New models - Rolls-Royce - Wraith - Black Badge
Rolls-Royce Wraith fades to Black
Wraith Black Badge to add extra exclusivity to Rolls-Royce super-coupe
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24 Nov 2016
ROLLS-ROYCE has gone to the dark side with more powerful, brooding versions of its Wraith coupe and Ghost sedan.
Dubbed Black Badge, the special variants are priced at $745,000 and $695,000 driveaway respectively – a $100,000 premium over regular variants.
Styling tweaks and some extra grunt to the already-imposing 6.6-litre V12 to create an even rarer version of one of the most exclusive cars on Australian roads.
Shown at the Rolls-Royce Melbourne dealership in Southbank, the Wraith Black Badge draws its name from the black detailing throughout the car, including black chrome Parthenon grille, splitters, window surround (optional) and spirit of ecstasy hood ornament, inverted colour Rolls-Royce badge and black, silver and carbon-fibre 21-inch wheels.
The carbon-fibre/steel alloy rims feature 22 layers of carbon-fibre offset with black and silver steel, and come in a pattern that is exclusive to the Black Badge range.
As the name suggests, the traditional silver-with-black-lettering Rolls-Royce badge has been inverted to black-with-silver, the first time the Rolls-Royce badge has been changed in any way since 1933 when Sir Henry Royce decided to change the silver-with-red badge to avoid colour clashes.
Inside the luxurious Wraith interior, wood panelling is replaced with one of two aluminium-threaded carbon-fibre weaves, and the new ‘Unlimited’ infinity symbol is found in various places throughout the cabin, to represent the ‘infinite’ possibilities and capabilities of Rolls-Royce.
The ‘starlight headliner’ roof feature – which uses tiny lights scattered across the roof to give the impression of a night sky – is available as an option.
The Black Badge also features a ‘night vision’ function, which employs the front-facing camera to project a night-vision view of the road into the infotainment system.
Changes under the bonnet include a torque boost in the Wraith from 800 to 870Nm, while the eight-speed ZF automatic transmission has been recalibrated to hold gears for 300-500rpm longer depending on which gear, while downshifting sooner when decelerating to assist with engine braking.
The 6.6-litre, 465kW V12 will also rev to 6000rpm when it senses the throttle is depressed at 80 to 100 per cent. Gear changes are now faster.
Speaking with GoAuto, Rolls-Royce global client sales manager Ian Grant said the gearbox and engine changes mean the Black Badge “pushes you along rather than pulls you along” while maintaining the ‘magic carpet ride’ feel for which Rolls-Royce is famous..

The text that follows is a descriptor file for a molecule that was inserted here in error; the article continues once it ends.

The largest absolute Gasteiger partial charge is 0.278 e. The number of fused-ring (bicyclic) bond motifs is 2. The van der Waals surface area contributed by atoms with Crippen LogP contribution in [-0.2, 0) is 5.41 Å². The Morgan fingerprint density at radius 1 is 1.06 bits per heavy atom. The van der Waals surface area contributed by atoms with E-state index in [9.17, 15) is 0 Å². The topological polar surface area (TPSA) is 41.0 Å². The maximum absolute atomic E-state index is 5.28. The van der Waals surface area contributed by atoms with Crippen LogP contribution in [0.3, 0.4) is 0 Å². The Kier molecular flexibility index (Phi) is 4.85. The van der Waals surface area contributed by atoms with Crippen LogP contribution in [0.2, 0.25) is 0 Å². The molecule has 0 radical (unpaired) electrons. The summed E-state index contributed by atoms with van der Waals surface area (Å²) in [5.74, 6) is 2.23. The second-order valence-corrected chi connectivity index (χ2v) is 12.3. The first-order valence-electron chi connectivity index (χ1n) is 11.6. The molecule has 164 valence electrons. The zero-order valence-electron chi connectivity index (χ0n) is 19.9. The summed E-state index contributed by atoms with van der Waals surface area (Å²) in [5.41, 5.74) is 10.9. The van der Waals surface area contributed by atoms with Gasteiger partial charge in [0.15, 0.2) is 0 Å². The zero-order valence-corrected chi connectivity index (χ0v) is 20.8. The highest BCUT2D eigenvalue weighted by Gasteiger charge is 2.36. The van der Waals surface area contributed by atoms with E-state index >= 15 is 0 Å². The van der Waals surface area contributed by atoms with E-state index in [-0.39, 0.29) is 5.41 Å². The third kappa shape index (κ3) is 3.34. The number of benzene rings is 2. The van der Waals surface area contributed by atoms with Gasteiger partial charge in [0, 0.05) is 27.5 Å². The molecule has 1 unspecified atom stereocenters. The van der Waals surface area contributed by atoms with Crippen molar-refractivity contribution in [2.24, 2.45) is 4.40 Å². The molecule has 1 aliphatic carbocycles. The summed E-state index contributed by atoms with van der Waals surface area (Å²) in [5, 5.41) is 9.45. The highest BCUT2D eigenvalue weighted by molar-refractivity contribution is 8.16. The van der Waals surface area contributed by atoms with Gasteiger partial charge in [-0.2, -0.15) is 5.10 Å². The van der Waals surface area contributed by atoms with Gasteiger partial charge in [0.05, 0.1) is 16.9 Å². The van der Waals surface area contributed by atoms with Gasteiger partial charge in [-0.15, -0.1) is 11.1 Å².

The Ghost Black Badge, which was not shown at Rolls-Royce Melbourne, gets a power bump of 30kW/60Nm to 450kW/840Nm and many of the transmission changes afforded to the Wraith.
The Black Badge range will not be limited-run model, but instead a subset of the regular Rolls-Royce range, with five arriving in Australia initially.
“The car’s not a limited production model – it’s a sub-line to our standard models,” said Mr Grant.
“At the moment they’re arriving in 2016 and there’ll be less than five, so it’s a very limited model for the early production because they have only started in September, but next year customers are free to order as many as they like.”
The more aggressive look of the Black Badge could possibly be marketed towards a younger audience, which Mr Grant explained is making up a larger proportion of Rolls-Royce owners.
“We’ve seen our average age of Rolls-Royce owner dramatically falling over the past few years, so it’s not as much aimed at a younger crowd – I think it’s been adopted by a younger crowd,” he said.
“What we’ve seen globally is a migration of money through millennials and dot com millionaires and entrepreneurs coming through and running businesses and establishing themselves much younger than what the working environment (previously) allowed you to do.
“So it is a younger, more aggressive car, but not solely for a younger, more aggressive market.”
Mr Grant also sees Australia as the ideal market for the Black Badge due to Australian owner’s propensity for driving their Rolls-Royces as opposed to being chauffeured, as preferred in other countries in the Australasia region.
“I think what’s quite interesting particularly working in the Asian market, it’s a different dynamic that we have compared to owner-driver versus chauffeur-driver, two-door owners versus four-door owners,” he said.
“Australia is very much weighted towards owner-driver – our customers want to be in the driver’s seat, so to say.
“It’s very rare that the Rolls-Royce here are used for chauffeuring, so it’s an ideal market for Ghost and Wraith and now Dawn from the owner-driver perspective, so it’s certainly a solid market from the two-door perspective.”
The Rolls Royce Black Badge range is available to order, with deliveries commencing early in 2017.
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